Easy Energy: Take Care Of Y-O-U
Without question, life is a whirl of a million little details that you do your best to keep in check. If you’re like most women, while managing work, family and (if you’re lucky) a social life, one of the things that you tend to skip is taking care of Y-O-U. As a result, you often end up with that nagging head-nodding fatigue throughout the day. There is no reason to accept this as the norm; in fact, if you adopt the following three energy-boosting tips, you’ll not only soar through your day, you’ll get to feel good again.
Three easy ways to up your energy
1. Expend energy to get energy
Exercise provides you with a multitude of benefits. Not only does it help you live longer, it also gives you more get-up-and-go throughout the day.
Research suggests that regular exercise can increase energy levels, even for those who suffer from heart disease and cancer. Sure, the first thing you might think when it comes to exercise is that it tires you out, but when it becomes part of your daily routine, your overall energy level will noticeably increase.
A 2006 University of Georgia, Athens study, published in the Psychological Bulletin, compiled 70 studies relating to exercise and fatigue, creating a study pool of nearly 7,000 people. A whopping 90 percent of these studies indicated that people who added exercise to an otherwise static lifestyle, including those battling a chronic medical condition, experienced more energy than they did before starting an exercise regimen.
Make the time to add a walk, swim, bike ride or jog into your regular routine and you will soon see the difference it makes — not only in your energy level, but also in how your clothes fit.
2. Eat energizing foods
Your body is an engine and it needs the right fuel to run optimally. By choosing high-octane foods, you can increase your energy levels during the course of the day, and avoid the highs and crashes. If you haven't noticed, the sugar and caffeine combo just doesn't cut it.
The following diet tips will keep your energy up all day:
Another important way to keep your energy up in between meals is to eat small healthy snacks, such as a modest handful of nuts, fruit, vegetables, a cheese stick with a few baked crackers, or a small bowl of plain yogurt with berries and honey. Keep snack portions modest since snacks are meant to tide you over – and not stuff you – until your next substantial sit down meal.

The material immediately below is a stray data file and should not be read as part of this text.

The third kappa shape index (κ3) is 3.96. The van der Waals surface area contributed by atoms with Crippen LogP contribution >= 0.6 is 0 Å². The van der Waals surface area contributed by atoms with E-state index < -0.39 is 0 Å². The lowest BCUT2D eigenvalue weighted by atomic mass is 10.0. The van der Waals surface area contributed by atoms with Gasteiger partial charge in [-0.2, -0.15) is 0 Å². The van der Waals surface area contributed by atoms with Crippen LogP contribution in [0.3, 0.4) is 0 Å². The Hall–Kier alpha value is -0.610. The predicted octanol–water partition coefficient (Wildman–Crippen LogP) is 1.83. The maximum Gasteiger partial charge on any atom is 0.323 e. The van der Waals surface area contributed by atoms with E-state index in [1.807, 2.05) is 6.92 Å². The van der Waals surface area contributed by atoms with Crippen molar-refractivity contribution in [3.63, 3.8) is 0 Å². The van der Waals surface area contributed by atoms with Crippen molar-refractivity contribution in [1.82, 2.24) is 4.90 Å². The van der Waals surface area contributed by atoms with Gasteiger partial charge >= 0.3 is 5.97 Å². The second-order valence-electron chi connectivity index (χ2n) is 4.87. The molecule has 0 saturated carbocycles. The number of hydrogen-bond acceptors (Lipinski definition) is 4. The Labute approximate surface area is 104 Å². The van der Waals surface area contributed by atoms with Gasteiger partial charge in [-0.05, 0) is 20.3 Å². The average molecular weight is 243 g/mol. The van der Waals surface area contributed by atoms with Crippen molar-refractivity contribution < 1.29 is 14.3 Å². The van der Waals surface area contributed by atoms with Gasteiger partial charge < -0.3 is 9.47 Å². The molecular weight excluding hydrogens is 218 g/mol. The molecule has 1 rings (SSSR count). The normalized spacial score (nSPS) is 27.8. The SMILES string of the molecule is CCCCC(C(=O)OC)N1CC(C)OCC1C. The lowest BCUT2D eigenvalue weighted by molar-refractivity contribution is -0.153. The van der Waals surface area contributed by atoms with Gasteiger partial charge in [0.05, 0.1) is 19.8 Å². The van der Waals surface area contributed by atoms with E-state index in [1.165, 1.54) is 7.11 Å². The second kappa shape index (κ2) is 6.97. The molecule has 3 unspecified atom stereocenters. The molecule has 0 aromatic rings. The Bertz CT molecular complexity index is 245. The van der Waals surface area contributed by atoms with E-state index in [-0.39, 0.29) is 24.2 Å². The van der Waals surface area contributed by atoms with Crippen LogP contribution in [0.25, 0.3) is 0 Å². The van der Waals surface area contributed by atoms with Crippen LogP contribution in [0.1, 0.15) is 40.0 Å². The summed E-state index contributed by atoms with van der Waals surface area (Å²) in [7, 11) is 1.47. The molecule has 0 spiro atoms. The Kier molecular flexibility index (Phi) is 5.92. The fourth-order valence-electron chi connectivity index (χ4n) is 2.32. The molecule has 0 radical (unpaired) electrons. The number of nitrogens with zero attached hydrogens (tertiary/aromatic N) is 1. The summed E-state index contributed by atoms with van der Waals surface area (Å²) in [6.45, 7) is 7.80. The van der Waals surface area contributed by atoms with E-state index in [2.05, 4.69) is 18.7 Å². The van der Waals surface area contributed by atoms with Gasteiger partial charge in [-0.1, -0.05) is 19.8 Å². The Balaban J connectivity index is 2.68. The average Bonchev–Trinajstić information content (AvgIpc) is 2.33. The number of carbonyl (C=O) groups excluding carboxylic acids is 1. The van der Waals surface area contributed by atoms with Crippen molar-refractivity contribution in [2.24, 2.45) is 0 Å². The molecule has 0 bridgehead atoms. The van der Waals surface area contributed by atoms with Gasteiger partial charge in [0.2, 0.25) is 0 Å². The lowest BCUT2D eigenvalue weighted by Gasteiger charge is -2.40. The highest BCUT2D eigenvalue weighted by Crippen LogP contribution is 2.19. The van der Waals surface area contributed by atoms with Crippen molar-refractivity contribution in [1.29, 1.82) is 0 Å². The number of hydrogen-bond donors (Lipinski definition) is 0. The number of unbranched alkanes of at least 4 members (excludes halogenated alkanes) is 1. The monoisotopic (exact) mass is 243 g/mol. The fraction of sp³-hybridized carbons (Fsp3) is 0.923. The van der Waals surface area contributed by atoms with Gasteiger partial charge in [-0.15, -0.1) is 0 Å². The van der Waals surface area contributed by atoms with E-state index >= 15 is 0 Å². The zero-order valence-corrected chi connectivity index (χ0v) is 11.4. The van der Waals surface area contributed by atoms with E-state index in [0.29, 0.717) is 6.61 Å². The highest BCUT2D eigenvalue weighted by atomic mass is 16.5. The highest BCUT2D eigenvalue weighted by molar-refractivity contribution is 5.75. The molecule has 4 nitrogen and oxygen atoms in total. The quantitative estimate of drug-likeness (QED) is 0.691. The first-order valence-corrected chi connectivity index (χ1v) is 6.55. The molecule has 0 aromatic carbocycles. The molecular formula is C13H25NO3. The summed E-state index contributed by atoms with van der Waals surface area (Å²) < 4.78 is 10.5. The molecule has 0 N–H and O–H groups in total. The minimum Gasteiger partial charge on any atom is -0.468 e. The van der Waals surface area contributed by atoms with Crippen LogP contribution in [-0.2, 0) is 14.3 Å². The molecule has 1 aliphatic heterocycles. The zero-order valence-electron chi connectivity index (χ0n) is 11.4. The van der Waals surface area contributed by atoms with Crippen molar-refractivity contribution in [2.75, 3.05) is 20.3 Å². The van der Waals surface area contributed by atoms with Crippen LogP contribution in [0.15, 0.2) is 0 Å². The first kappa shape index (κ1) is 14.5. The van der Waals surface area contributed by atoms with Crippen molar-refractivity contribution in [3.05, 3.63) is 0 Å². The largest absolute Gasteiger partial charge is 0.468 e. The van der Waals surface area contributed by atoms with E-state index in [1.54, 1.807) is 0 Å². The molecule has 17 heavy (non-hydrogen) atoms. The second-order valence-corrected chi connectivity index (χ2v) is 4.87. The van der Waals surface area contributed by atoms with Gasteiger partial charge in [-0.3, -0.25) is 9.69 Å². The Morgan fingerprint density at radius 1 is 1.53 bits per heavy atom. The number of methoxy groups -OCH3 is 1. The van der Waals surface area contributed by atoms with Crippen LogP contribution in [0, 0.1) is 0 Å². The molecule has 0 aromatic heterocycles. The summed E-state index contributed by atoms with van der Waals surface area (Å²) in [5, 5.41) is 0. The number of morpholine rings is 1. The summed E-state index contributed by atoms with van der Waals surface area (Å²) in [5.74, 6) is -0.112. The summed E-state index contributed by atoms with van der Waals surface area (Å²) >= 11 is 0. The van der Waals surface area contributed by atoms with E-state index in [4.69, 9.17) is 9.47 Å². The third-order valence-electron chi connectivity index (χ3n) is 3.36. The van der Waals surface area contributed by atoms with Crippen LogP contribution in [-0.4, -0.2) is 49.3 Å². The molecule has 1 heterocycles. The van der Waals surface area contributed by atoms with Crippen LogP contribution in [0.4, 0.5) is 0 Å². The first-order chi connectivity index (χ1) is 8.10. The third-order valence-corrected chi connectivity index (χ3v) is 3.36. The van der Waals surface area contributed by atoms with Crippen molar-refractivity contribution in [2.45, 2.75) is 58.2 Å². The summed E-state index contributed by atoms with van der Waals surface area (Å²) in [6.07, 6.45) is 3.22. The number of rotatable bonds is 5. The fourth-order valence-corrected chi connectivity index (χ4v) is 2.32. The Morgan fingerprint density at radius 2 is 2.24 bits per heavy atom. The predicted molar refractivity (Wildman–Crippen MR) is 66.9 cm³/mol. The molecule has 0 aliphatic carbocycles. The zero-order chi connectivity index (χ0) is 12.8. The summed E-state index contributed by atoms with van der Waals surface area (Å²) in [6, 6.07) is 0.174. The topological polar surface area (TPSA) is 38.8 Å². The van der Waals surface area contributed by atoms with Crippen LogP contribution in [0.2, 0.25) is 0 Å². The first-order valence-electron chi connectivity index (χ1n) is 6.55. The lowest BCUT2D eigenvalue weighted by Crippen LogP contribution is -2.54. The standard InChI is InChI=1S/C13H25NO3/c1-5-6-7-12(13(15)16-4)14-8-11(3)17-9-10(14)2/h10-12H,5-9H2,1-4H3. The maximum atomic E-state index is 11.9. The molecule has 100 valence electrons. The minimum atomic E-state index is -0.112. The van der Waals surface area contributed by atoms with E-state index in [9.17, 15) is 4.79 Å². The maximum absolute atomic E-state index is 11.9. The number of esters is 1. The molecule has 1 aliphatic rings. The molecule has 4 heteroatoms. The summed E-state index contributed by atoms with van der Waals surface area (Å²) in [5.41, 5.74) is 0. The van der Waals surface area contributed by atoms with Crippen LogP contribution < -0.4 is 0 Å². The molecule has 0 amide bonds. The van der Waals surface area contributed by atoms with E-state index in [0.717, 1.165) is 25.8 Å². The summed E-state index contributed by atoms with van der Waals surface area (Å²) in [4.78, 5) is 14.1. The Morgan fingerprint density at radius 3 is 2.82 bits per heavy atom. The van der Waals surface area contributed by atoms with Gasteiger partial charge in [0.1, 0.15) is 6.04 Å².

3. Naps can relax and revive
It's as obvious as it is taboo in the North American workday, but a little siesta really does go a long way. If there's no sleep room at the office, maybe a quick catnap just when you arrive home is in order.
Lucky us, we inherited the Protestant work ethic of working sun-up to sundown sans the naps. However, when you look around the world, you will find that naps or at least mid-afternoon breaks are part of the culture. There's a very good reason for this.
The Center for Sleep and Cognition at Beth Israel Deaconess Medical Center in Boston conducted a study that focused on a group of 99 students. Researchers compared the time it took them to complete a 3-D maze. The group was split into two: one group took a 90-minute nap, the second group stayed awake before the test.
The group that took the nap was able to navigate the maze faster than those who didn't. The big bonus? The nappers who reported dreaming about the maze actually performed 10 times better than the group who stayed awake.
Maintaining energy levels is really the natural outcome of a healthy lifestyle. Regular exercise, a healthy diet, and taking a nap cue from your body's natural rhythms will help you feel more alert and also keep you going strong throughout the day. These three steps can put you on the high-energy track of taking care of Y-O-U.
More ways to boost your energy
The opinions expressed in this article are of the author and the author alone. They do not reflect the opinions of SheKnows, LLC or any of its affiliates and they have not been reviewed by an expert in a related field or any member of the SheKnows editorial staff for accuracy, balance or objectivity. Content and other information presented on the Site are not a substitute for professional advice, counseling, diagnosis, or treatment. Never delay or disregard seeking professional medical or mental health advice from your physician or other qualified health provider because of something you have read on SheKnows. SheKnows does not endorse any specific product, service or treatment.